Yes, the iMac does Windows

Yesterday was a milestone day for the Mac. A pair of enterprising hackers got Windows XP to boot on an Intel-based Mac, and won almost $14,000 for their troubles.

We at Macworld sacrificed one of our iMacs and joined forces with PC World to see this first-hand. And indeed, thanks to the hard work of PC World’s Danny Allen, we’ve got a working Windows iMac.

Let me be the first to say how creepy a phenomenon this is.

Anyway, now that the first attempts to get this working have succeeding, the community is buzzing. Because money was at stake before, many creative hackers were keeping their good ideas to themselves. Now that the check’s been written, it appears that everyone is joining together to figure out how to run Windows XP as efficiently as possible on Apple’s hardware.

As I write this, it’s still rough going. Our iMac works, even supporting Ethernet and Wi-Fi, but internal audio is disabled and without a native video driver, moving windows around on screen is painfully slow. (As a Mac user who has taken pride in how Everything Just Works, I have to admit I’m smiling a little bit as I watch people struggle with finding just the right drivers to get Windows XP to work properly on the iMac.) And users of MacBook Pros and Intel-based Mac minis are reporting other driver-related complications.

Still, I imagine that within a few weeks, many of these issues will be ironed out, and there will be a relatively simple step-by-step process to get your Intel-based Mac to dual-boot into both Mac OS X and Windows XP. (Personally, I’d rather have something like Virtual PC or VMware that lets me run Windows within Mac OS X, but that’ll come eventually.)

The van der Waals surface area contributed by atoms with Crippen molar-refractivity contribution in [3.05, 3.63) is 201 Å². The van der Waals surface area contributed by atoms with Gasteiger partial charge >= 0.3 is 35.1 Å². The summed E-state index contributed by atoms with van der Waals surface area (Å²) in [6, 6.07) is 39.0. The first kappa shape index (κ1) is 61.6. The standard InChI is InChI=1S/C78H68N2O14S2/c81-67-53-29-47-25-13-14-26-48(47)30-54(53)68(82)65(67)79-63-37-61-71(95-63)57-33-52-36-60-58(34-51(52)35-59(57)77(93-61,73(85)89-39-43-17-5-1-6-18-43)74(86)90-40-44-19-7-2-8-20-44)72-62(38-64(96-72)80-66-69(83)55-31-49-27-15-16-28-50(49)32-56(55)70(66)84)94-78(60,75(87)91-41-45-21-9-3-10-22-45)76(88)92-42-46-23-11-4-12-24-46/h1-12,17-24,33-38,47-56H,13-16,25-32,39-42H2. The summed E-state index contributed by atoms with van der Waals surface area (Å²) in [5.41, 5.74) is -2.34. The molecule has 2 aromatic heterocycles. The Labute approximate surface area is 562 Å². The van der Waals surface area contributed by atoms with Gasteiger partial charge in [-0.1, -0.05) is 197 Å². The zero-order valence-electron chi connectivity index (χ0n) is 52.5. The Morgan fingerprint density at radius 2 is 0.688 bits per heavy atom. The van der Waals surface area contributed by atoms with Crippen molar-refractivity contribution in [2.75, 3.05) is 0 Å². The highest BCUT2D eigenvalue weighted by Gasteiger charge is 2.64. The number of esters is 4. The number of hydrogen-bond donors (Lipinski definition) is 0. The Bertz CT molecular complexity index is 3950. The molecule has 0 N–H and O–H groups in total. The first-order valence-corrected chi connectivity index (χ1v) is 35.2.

If you’re wondering how this new system works, there’s a massive amount of detail floating around the Web. But the short, less technical version is this: there’s some clever software that makes EFI, the Intel iMac’s equivalent of a PC’s BIOS, act like BIOS. Once that’s installed, you can boot off of a modified Windows XP installation CD-ROM and install Windows as normal. (You’ll need to wipe your hard drive and create two partitions, one for Mac and one for Windows, first.)

Once the installation is done, the dual-boot Mac behaves just like a Mac when in OS X mode. But when you restart the system, OS X doesn’t automatically reboot. Instead, a colorful Apple logo appears on the Mac’s gray boot-up screen. Pressing the up- and down-arrow keys toggles between that logo and a colorful Windows XP logo. Once you’ve chosen which operating system to boot into, press return: you’ll either see the dark-gray silhouetted Apple logo, or an equivalent dark-gray silhouetted Windows logo. And then a normal boot cycle will commence.

Mac users are Mac users because they love the Mac. But some of us, from time to time, need to run Windows — usually for a small collection of programs that aren’t Mac compatible. For anyone who has the need to boot into Windows from time to time, this is great news — because it means that we can stop buying PCs altogether, and just keep an extra partition handy on our Macs.

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